In other words, it's a temple text, not an account of material creation. There was no temple that could be built by human hands that would be suitable for him, so God order the entire universe to function as his Temple. The earth was ordered to function as the "Holy Place," and the Garden of Eden as his "Holy of Holies". Adam and Eve were given the function of being his priest and priestess, to care for sacred space (very similar to Leviticus) and to be in relationship with God (that's what Genesis 2 is about).

You want to know about the seven days. In the ancient world ALL temple dedications were 7-day dedications, where what God had done to order his world was rehearsed, and on the 7th day God came to "rest" in his temple—to dwell with his people and engage with them as their God. That's what the seven days mean.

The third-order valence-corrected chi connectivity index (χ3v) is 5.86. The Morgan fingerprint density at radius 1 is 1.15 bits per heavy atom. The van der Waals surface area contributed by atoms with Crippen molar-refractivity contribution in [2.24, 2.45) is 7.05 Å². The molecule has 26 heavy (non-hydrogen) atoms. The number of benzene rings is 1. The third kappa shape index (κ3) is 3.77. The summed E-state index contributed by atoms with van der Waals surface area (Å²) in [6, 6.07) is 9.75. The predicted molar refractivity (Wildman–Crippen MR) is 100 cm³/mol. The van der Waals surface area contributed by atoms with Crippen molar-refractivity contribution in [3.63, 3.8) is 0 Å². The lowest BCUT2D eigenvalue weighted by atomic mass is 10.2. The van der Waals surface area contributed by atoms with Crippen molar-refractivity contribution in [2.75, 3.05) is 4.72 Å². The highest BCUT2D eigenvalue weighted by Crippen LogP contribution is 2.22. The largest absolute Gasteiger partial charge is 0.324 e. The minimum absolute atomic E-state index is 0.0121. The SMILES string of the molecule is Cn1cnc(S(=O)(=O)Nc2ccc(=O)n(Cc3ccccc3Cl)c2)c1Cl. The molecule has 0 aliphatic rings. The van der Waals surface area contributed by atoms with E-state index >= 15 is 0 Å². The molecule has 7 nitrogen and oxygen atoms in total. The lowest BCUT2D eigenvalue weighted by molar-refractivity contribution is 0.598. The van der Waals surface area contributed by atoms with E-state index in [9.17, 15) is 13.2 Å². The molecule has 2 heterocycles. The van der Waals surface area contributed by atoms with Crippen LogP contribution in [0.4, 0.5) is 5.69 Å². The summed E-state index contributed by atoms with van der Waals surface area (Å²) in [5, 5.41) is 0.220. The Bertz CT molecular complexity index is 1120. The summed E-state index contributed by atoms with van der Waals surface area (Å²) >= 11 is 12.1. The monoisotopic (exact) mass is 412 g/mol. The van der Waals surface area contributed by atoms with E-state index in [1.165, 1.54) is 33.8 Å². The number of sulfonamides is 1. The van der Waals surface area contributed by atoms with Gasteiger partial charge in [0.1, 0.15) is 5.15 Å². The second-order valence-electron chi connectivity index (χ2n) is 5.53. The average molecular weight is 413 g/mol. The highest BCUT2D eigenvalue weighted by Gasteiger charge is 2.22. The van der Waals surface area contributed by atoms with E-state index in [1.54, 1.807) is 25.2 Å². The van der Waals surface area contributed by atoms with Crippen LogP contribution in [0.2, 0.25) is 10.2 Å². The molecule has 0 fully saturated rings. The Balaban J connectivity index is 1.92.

Back to evolution. Therefore Gn 1-2 make no comment on *how* the material world came about, or how long it took. We need science to tell us that. We need Gn 1-2 to tell us what it's there for (God's temple) and how it is supposed to function (to provide a place of fellowship between God and humans, and to bring God glory as an adequate temple for his Majesty).

Feel free to discuss this. For those who have never heard these ideas, it takes a little adjusting. But they make a whole lot of sense to me.